Washington Post – Weight loss drug and hollow It lowered the risks of strokes, heart attacks, and other cardiovascular problems by 20% among overweight people with a history of heart disease, its maker said, findings that could increase demand.
The better-than-expected result was announced by the Danish pharmaceutical giant Novo Nordisk In a press release. Experts said the results of the trial, called Select, show that a new crop of commonly used weight-loss drugs, such as Wegovy, can provide important health benefits, not just cosmetics. Experts said obesity should be treated as a serious disease due to its contribution to other problems such as heart disease.
The new study is important because it may change perceptions about Wegovy and similar medications, said Andres Acosta, MD, assistant professor of medicine and consultant gastroenterologist and hepatologist at the Mayo Clinic. Previously, drugs stood out due to their aesthetic properties.
“It’s a new era,” Acosta said. “It’s important because if you lose weight, your risk of death goes down.”
Data from the long-awaited study has not yet been released. The results were summarized released on Tuesday, the 8th, and the company said it will release detailed results at a conference later this year.
Steven Nissen, MD, a cardiologist at the Cleveland Clinic, noted that while Tuesday’s announcement is promising, he wants to see the full results.
“We have to be careful until we actually see the peer-reviewed publication,” said Nissen, who is leading a similar study involving Eli Lilly’s Mounjaro, another diabetes drug commonly used for weight loss. “I still can’t call this a great result because we haven’t seen the publication.”
The five-year study on Wegovy included more than 17,600 patients who were at least 45 years old, overweight or obese, and had a history of heart disease. The study compared the effects of a weekly injection of 2.4 milligrams of the drug with a placebo, along with standard care for preventing serious heart problems.
Wegovy, also known as semaglutide, mimics a naturally produced hormone — peptide-1, similar to glucagon — that increases insulin production, suppresses appetite and slows stomach emptying, creating a feeling of fullness even when patients eat less. A previous study showed that another semaglutide-based drug, ozimbek, reduces the risk of heart disease in patients with diabetes who are at risk of developing cardiovascular complications. The SELECT study was the first large study of semaglutide in people who were obese but did not have diabetes.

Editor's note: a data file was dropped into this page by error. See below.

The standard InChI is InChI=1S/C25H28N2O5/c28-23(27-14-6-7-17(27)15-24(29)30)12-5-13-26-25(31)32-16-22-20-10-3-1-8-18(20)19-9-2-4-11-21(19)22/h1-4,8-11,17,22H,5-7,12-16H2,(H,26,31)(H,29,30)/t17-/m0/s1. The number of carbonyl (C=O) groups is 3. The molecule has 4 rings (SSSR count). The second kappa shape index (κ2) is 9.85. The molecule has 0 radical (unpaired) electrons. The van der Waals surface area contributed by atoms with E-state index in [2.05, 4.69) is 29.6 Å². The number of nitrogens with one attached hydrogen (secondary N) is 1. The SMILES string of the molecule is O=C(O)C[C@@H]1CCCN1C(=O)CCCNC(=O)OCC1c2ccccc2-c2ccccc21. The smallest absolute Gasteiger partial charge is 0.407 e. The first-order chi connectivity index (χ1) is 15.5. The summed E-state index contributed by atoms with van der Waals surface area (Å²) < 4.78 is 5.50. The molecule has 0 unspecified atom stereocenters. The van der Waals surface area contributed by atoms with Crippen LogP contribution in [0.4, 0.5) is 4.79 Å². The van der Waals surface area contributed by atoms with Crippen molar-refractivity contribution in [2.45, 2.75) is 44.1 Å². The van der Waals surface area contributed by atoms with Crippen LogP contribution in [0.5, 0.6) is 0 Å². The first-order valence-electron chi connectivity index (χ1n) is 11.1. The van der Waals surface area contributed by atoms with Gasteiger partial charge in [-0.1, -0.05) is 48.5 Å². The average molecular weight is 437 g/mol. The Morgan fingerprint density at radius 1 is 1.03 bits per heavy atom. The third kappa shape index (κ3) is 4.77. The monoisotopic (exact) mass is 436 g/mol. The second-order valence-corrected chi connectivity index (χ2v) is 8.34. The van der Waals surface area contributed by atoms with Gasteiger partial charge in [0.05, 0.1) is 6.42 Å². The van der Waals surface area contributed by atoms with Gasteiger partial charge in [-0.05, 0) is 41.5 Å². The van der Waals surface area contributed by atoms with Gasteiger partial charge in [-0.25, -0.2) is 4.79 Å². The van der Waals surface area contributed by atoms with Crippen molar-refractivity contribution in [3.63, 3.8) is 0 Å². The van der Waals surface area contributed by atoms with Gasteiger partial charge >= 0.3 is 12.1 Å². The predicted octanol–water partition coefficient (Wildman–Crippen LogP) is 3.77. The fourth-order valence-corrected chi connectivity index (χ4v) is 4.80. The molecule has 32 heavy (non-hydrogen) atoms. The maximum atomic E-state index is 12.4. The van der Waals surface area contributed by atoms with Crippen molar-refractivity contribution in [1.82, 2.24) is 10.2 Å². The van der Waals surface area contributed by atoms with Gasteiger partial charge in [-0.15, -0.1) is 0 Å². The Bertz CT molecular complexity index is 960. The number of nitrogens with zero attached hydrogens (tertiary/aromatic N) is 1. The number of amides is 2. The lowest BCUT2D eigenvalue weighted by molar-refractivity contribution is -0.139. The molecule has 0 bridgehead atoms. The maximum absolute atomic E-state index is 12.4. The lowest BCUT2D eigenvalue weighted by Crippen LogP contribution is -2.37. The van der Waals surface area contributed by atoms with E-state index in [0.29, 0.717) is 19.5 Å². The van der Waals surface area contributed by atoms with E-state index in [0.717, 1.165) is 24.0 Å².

Ozempic is FDA-approved to treat type 2 diabetes, although doctors often prescribe it for weight loss.
Mounjaro, also called tirzepatide, mimics GLP-1 but also targets a second, closely related hormone called GIP, which also stimulates insulin production. Lilly is seeking FDA approval to market Mounjaro for the management of weight loss and diabetes.
The results should boost Novo Nordisk’s earnings and could brighten the outlook for makers of similar drugs, according to industry analysts. Analysts at TD Cowen said in a note that the results “are close to a best-case scenario for Select and should add momentum to the Wegovy and obesity market.”
Martin Holst Lang, executive vice president of development at Novo Nordisk, called the SELECT test a “reference study” in the company’s statement.
“People with obesity have an increased risk of developing cardiovascular disease, but to date there are no approved weight management medications that have been shown to provide effective weight management and reduce the risk of heart attack, stroke, or cardiovascular death,” Lang said. The new information “has the potential to change the way obesity is viewed and treated.”
The company said it will seek permission from US and European regulators to add cardiovascular benefits to the drug’s label. This would allow the manufacturer to promote the drug for that use.
Novo Nordisk said the drug appears to be safe and well-tolerated, based on previous trials. But as more people turn to successful diabetes and obesity medications, some are experiencing annoying and sometimes painful side effects along with the benefits of reduced cravings and dramatic weight loss.
Doctors say the study could dramatically change the way health insurance companies cover drugs.
In turn, Angela Fitch, an obesity doctor at Harvard Medical School, said that broad coverage of the drugs – even at high prices – can lead to lower health care costs, as hospitals treat fewer patients who suffer from heart attacks and strokes. Obesity Medicine Association.
“Denying access to treatment to prevent cardiovascular events is different from denying access to weight-loss medications.” She added, “It is an unforgettable day. It is truly a defining moment in the treatment of obesity.” / Translation by RENATO PRELORENTZOU